Projects per year
The increased numbers of elderly people pose a major burden to public health care and society. DNA damage is considered to be the major origin of age-related changes in the body. With aging, the immune system becomes deregulated and is characterized by a low-grade inflammation (inflammaging). In this thesis, we investigate the effects of nutritional and microbial interventions on the aging immune system.
In chapter 2, we elaborate on the role of basophils in the immune system, particularly in the initiation and perpetuation of allergic immune responses. We found that basophils and dendritic cells interact in vitro, which reciprocally affects their surface markers and cytokine production. Thus, by modulating cytokine production and surface marker expression on dendritic cells, basophils may act as accessory cells in immune responses. Because little is known about the effects of aging on basophils, we investigated in chapter 3 whether basophils are affected with aging. We found that frequencies of basophils in the spleen of aging mice are increasing, while their phenotype in bone marrow and spleen changes. Moreover, to investigate the role of microbiota in the aging process, we studied the effects of microbiota transfer from young or aged mice into germfree mice. Aging, and microbiota from aged mice, in particular affect differentiation and function of basophil precursors. These findings warrant further studies on the role of basophils in T helper-2 immune responses with aging.
The contribution of macrophages to inflammaging is described in chapter 4. Important aspects for macrophage polarization and function, like autophagy and cellular metabolism, are discussed. Targeting of aged macrophages by (nutritional) interventions may open up new therapeutic opportunities for elderly.
In chapter 5, we studied the in vitro interaction between bacterial supplementations and immune cells (whole spleen cells and macrophages). We noticed that aged immune cells mount a different response to bacterial strains than young immune cells. Based on these outcomes, we selected three bacterial strains (Lactobacillus plantarum WCFS1, Lactobacillus casei BL23, Bifidobacterium breve DSM20213) for in vivo application in chapter 6. We used Ercc1-/Δ7 mice, which lack fully functional ERCC1 protein. As a consequence, DNA repair is compromised, which results in accelerated aging features in all organs, including the immune system. We supplemented Ercc1-/Δ7 mice, as well as control Ercc1+/+ mice with the three selected bacterial strains. We observed that L. plantarum prevented the age-related decline in mucus barrier function of Ercc1-/Δ7 mice, whereas B. breve exacerbated the age-related decline in mucus barrier. L. casei supplementation elevated multiple systemic inflammatory markers in Ercc1-/Δ7 mice, including Ly6Chi monocytes, neutrophils, and Th17 cells in spleen. Strikingly, we found major changes in the mucus barrier and immune system after supplementation of Ercc1-/Δ7 mice with L. plantarum and L. casei, but not after supplementation of Ercc1+/+ mice. Therefore, we conclude that caution is needed in the selection of candidate probiotic strains for supplementation of aging individuals.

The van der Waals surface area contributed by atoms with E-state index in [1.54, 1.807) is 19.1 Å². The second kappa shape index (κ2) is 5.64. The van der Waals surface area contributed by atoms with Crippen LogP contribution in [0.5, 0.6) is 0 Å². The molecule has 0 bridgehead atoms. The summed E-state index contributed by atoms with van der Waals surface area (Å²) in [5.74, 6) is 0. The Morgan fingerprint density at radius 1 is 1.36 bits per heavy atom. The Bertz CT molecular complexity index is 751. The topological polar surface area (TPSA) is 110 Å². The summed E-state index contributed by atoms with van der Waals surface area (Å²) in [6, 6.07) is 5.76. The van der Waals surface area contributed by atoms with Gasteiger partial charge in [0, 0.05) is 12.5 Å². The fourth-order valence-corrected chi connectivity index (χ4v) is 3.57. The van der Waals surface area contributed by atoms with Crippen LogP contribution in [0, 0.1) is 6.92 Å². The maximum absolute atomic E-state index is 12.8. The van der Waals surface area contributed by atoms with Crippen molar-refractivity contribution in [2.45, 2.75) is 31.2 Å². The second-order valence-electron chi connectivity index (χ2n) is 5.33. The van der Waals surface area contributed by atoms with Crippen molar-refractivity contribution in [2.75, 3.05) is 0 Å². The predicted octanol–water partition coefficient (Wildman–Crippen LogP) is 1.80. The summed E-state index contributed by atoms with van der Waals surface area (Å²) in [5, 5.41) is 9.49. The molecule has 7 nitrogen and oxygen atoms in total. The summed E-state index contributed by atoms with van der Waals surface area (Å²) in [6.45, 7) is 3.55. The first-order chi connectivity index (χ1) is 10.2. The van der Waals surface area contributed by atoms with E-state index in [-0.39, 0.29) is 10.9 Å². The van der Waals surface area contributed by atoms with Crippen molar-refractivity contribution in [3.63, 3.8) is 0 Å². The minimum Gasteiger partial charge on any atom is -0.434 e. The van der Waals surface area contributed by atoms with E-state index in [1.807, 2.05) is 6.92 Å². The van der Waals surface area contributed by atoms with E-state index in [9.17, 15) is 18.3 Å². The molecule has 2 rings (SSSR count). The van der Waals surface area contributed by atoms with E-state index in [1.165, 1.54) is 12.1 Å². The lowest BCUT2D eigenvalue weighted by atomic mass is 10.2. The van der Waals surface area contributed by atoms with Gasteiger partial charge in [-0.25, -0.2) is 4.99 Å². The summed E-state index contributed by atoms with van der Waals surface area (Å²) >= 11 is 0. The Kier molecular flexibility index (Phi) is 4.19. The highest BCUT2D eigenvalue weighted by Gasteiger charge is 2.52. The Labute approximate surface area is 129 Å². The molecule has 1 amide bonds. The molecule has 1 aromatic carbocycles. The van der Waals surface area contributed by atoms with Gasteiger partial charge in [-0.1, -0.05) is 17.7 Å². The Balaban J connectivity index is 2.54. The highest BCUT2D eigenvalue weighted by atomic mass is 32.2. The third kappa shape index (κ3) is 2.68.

In chapter 7, we took a different approach to modulate the aging immune system by applying dietary tryptophan restriction in Ercc1+/+ and Ercc1-/Δ7 mice. We observed that in both mouse models dietary tryptophan restriction modulated B cell development and microbiota composition. In particular, we found a near-complete absence of B cell precursors in the bone marrow after dietary tryptophan restriction. The decline in B cell precursors was correlated with decreased abundance of the Akkermansia and Alistipes bacterial strains in the intestine. Thus, our results show that dietary tryptophan restriction is a powerful intervention to shape immunity and gut microbiota, also in aging. In chapter 8, we assessed the role of microbiota in the aging gut and immune system. Microbiota from young and aged mice were transferred to germfree mice. Aged microbiota induced higher T helper-1 cell and regulatory T cell frequencies in the spleen. In the ileum, the expression of inflammatory markers was increased after transferring aged microbiota, accompanied by differences in the abundance of microbial species. We conclude that senescent microbiota contribute to the inflammaging observed in aging mice.
In chapter 9, we discuss the findings presented in this thesis, concluding with directions for future research. In summary, our studies show that the aging gut and immune system of mice can be modulated by nutritional and/or microbial interventions. Interestingly, our mouse models clearly provide evidence that age-related effects could be reverted or prevented by these interventions. Nevertheless, our studies at the same time show the need for translational research in order to apply the presented dietary and microbial interventions in elderly.
|Doctor of Philosophy
|18 Jan 2017
|Place of Publication
|Published - 18 Jan 2017
- immune system
- gastrointestinal microbiota
- nutritional intervention